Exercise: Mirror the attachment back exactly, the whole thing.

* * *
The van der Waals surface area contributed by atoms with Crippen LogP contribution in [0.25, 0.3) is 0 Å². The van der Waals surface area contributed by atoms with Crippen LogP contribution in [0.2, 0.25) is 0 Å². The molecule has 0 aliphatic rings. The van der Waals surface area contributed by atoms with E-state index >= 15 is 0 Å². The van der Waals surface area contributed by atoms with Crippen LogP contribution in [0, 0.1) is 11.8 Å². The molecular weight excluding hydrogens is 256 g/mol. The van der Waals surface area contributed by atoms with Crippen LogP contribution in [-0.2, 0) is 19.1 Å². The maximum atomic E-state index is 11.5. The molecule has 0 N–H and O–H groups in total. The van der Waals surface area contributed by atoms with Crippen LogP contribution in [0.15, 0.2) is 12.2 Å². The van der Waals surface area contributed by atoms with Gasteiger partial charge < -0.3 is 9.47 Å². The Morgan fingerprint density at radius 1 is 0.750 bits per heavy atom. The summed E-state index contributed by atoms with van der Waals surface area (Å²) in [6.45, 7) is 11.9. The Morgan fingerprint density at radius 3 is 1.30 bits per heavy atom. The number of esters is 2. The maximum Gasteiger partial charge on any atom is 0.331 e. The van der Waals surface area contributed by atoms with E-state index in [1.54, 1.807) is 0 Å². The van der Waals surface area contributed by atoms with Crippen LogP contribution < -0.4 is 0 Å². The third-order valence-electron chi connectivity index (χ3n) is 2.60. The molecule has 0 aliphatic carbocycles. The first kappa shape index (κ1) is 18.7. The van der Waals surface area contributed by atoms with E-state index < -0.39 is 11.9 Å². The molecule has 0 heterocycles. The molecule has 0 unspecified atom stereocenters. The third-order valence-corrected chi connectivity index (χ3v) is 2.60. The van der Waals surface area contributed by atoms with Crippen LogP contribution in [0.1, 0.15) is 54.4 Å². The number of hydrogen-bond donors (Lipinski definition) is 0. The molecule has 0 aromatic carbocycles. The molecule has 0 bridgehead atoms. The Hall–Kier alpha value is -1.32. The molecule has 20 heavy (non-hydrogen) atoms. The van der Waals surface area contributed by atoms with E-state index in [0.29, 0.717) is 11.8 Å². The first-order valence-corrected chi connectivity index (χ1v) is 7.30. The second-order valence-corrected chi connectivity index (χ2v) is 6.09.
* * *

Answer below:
The van der Waals surface area contributed by atoms with Crippen LogP contribution in [0.25, 0.3) is 0 Å². The van der Waals surface area contributed by atoms with Crippen LogP contribution in [0.2, 0.25) is 0 Å². The molecule has 0 aliphatic rings. The van der Waals surface area contributed by atoms with E-state index >= 15 is 0 Å². The van der Waals surface area contributed by atoms with Crippen LogP contribution in [0, 0.1) is 11.8 Å². The molecular weight excluding hydrogens is 256 g/mol. The van der Waals surface area contributed by atoms with Crippen LogP contribution in [-0.2, 0) is 19.1 Å². The maximum atomic E-state index is 11.5. The molecule has 0 N–H and O–H groups in total. The van der Waals surface area contributed by atoms with Crippen LogP contribution in [0.15, 0.2) is 12.2 Å². The van der Waals surface area contributed by atoms with Gasteiger partial charge < -0.3 is 9.47 Å². The Morgan fingerprint density at radius 1 is 0.750 bits per heavy atom. The summed E-state index contributed by atoms with van der Waals surface area (Å²) in [6.45, 7) is 11.9. The Morgan fingerprint density at radius 3 is 1.30 bits per heavy atom. The number of esters is 2. The maximum Gasteiger partial charge on any atom is 0.331 e. The van der Waals surface area contributed by atoms with E-state index in [1.54, 1.807) is 0 Å². The van der Waals surface area contributed by atoms with Crippen LogP contribution < -0.4 is 0 Å². The third-order valence-electron chi connectivity index (χ3n) is 2.60. The molecule has 0 aliphatic carbocycles. The first kappa shape index (κ1) is 18.7. The van der Waals surface area contributed by atoms with E-state index < -0.39 is 11.9 Å². The molecule has 0 heterocycles. The molecule has 0 unspecified atom stereocenters. The third-order valence-corrected chi connectivity index (χ3v) is 2.60. The van der Waals surface area contributed by atoms with Crippen LogP contribution in [0.1, 0.15) is 54.4 Å². The number of hydrogen-bond donors (Lipinski definition) is 0. The molecule has 0 aromatic carbocycles. The molecule has 0 bridgehead atoms. The Hall–Kier alpha value is -1.32. The molecule has 20 heavy (non-hydrogen) atoms. The van der Waals surface area contributed by atoms with E-state index in [0.29, 0.717) is 11.8 Å². The first-order valence-corrected chi connectivity index (χ1v) is 7.30. The second-order valence-corrected chi connectivity index (χ2v) is 6.09.